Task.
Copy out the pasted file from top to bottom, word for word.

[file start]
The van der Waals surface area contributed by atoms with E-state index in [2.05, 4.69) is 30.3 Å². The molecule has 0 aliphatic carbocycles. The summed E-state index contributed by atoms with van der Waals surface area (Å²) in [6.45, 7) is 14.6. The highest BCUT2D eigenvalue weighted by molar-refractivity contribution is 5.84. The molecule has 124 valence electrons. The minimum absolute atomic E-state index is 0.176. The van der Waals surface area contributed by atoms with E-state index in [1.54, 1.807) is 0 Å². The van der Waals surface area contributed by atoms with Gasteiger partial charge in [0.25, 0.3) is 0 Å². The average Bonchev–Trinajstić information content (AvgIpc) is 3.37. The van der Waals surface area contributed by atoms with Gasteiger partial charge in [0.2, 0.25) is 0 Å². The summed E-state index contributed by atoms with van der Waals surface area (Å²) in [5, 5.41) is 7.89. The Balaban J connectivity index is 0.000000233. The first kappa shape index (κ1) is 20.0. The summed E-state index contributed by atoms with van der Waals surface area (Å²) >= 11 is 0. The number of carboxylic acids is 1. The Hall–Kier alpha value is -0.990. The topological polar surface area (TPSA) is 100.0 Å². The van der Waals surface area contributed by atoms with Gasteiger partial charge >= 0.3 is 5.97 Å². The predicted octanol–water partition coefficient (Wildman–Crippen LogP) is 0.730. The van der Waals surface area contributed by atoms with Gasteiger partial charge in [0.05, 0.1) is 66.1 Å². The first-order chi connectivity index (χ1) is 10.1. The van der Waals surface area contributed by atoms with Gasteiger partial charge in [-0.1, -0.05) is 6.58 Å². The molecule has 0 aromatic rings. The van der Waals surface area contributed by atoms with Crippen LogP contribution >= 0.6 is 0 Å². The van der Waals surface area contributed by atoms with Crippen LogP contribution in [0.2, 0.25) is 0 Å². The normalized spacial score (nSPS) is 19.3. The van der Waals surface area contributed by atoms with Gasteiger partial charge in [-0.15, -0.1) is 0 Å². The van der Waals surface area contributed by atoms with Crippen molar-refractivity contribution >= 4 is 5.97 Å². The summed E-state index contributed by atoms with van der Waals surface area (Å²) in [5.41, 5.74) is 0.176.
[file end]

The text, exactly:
The van der Waals surface area contributed by atoms with E-state index in [2.05, 4.69) is 30.3 Å². The molecule has 0 aliphatic carbocycles. The summed E-state index contributed by atoms with van der Waals surface area (Å²) in [6.45, 7) is 14.6. The highest BCUT2D eigenvalue weighted by molar-refractivity contribution is 5.84. The molecule has 124 valence electrons. The minimum absolute atomic E-state index is 0.176. The van der Waals surface area contributed by atoms with E-state index in [1.54, 1.807) is 0 Å². The van der Waals surface area contributed by atoms with Gasteiger partial charge in [0.25, 0.3) is 0 Å². The average Bonchev–Trinajstić information content (AvgIpc) is 3.37. The van der Waals surface area contributed by atoms with Gasteiger partial charge in [0.2, 0.25) is 0 Å². The summed E-state index contributed by atoms with van der Waals surface area (Å²) in [5, 5.41) is 7.89. The Balaban J connectivity index is 0.000000233. The first kappa shape index (κ1) is 20.0. The summed E-state index contributed by atoms with van der Waals surface area (Å²) >= 11 is 0. The number of carboxylic acids is 1. The Hall–Kier alpha value is -0.990. The topological polar surface area (TPSA) is 100.0 Å². The van der Waals surface area contributed by atoms with Gasteiger partial charge >= 0.3 is 5.97 Å². The predicted octanol–water partition coefficient (Wildman–Crippen LogP) is 0.730. The van der Waals surface area contributed by atoms with Gasteiger partial charge in [0.05, 0.1) is 66.1 Å². The first-order chi connectivity index (χ1) is 10.1. The van der Waals surface area contributed by atoms with Gasteiger partial charge in [-0.1, -0.05) is 6.58 Å². The molecule has 0 aromatic rings. The van der Waals surface area contributed by atoms with Crippen LogP contribution >= 0.6 is 0 Å². The van der Waals surface area contributed by atoms with Crippen LogP contribution in [0.2, 0.25) is 0 Å². The normalized spacial score (nSPS) is 19.3. The van der Waals surface area contributed by atoms with Gasteiger partial charge in [-0.15, -0.1) is 0 Å². The van der Waals surface area contributed by atoms with Crippen molar-refractivity contribution >= 4 is 5.97 Å². The summed E-state index contributed by atoms with van der Waals surface area (Å²) in [5.41, 5.74) is 0.176.